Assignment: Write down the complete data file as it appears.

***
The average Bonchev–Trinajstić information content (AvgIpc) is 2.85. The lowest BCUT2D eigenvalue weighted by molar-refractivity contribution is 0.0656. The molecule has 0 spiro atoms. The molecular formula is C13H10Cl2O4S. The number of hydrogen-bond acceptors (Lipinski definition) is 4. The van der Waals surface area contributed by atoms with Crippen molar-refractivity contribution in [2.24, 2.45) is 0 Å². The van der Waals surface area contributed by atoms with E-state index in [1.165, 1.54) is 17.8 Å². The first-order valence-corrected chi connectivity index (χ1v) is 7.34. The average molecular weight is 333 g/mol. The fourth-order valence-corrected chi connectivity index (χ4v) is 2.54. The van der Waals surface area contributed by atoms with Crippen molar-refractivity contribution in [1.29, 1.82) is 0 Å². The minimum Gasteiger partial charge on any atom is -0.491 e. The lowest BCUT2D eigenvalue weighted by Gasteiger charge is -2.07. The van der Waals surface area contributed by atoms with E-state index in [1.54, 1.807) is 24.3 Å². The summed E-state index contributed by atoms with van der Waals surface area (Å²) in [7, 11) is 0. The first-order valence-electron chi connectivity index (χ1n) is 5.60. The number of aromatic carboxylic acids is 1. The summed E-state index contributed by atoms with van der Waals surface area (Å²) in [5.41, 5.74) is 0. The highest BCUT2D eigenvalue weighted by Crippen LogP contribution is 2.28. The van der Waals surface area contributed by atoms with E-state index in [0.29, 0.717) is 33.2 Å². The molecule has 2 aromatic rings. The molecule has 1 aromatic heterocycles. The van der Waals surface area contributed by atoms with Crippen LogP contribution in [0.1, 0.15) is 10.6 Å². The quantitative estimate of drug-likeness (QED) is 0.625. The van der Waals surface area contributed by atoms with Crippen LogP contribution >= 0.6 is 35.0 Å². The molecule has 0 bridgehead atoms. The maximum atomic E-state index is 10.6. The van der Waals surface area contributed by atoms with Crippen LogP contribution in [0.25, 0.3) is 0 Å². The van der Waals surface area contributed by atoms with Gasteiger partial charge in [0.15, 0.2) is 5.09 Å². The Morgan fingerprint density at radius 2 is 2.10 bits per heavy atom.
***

The average Bonchev–Trinajstić information content (AvgIpc) is 2.85. The lowest BCUT2D eigenvalue weighted by molar-refractivity contribution is 0.0656. The molecule has 0 spiro atoms. The molecular formula is C13H10Cl2O4S. The number of hydrogen-bond acceptors (Lipinski definition) is 4. The van der Waals surface area contributed by atoms with Crippen molar-refractivity contribution in [2.24, 2.45) is 0 Å². The van der Waals surface area contributed by atoms with E-state index in [1.165, 1.54) is 17.8 Å². The first-order valence-corrected chi connectivity index (χ1v) is 7.34. The average molecular weight is 333 g/mol. The fourth-order valence-corrected chi connectivity index (χ4v) is 2.54. The van der Waals surface area contributed by atoms with Crippen molar-refractivity contribution in [1.29, 1.82) is 0 Å². The minimum Gasteiger partial charge on any atom is -0.491 e. The lowest BCUT2D eigenvalue weighted by Gasteiger charge is -2.07. The van der Waals surface area contributed by atoms with E-state index in [1.54, 1.807) is 24.3 Å². The summed E-state index contributed by atoms with van der Waals surface area (Å²) in [7, 11) is 0. The first-order valence-electron chi connectivity index (χ1n) is 5.60. The number of aromatic carboxylic acids is 1. The summed E-state index contributed by atoms with van der Waals surface area (Å²) in [5.41, 5.74) is 0. The highest BCUT2D eigenvalue weighted by Crippen LogP contribution is 2.28. The van der Waals surface area contributed by atoms with E-state index in [0.29, 0.717) is 33.2 Å². The molecule has 2 aromatic rings. The molecule has 1 aromatic heterocycles. The van der Waals surface area contributed by atoms with Crippen LogP contribution in [0.1, 0.15) is 10.6 Å². The quantitative estimate of drug-likeness (QED) is 0.625. The van der Waals surface area contributed by atoms with Crippen LogP contribution >= 0.6 is 35.0 Å². The molecule has 0 bridgehead atoms. The maximum atomic E-state index is 10.6. The van der Waals surface area contributed by atoms with Crippen LogP contribution in [0.25, 0.3) is 0 Å². The van der Waals surface area contributed by atoms with Gasteiger partial charge in [0.15, 0.2) is 5.09 Å². The Morgan fingerprint density at radius 2 is 2.10 bits per heavy atom.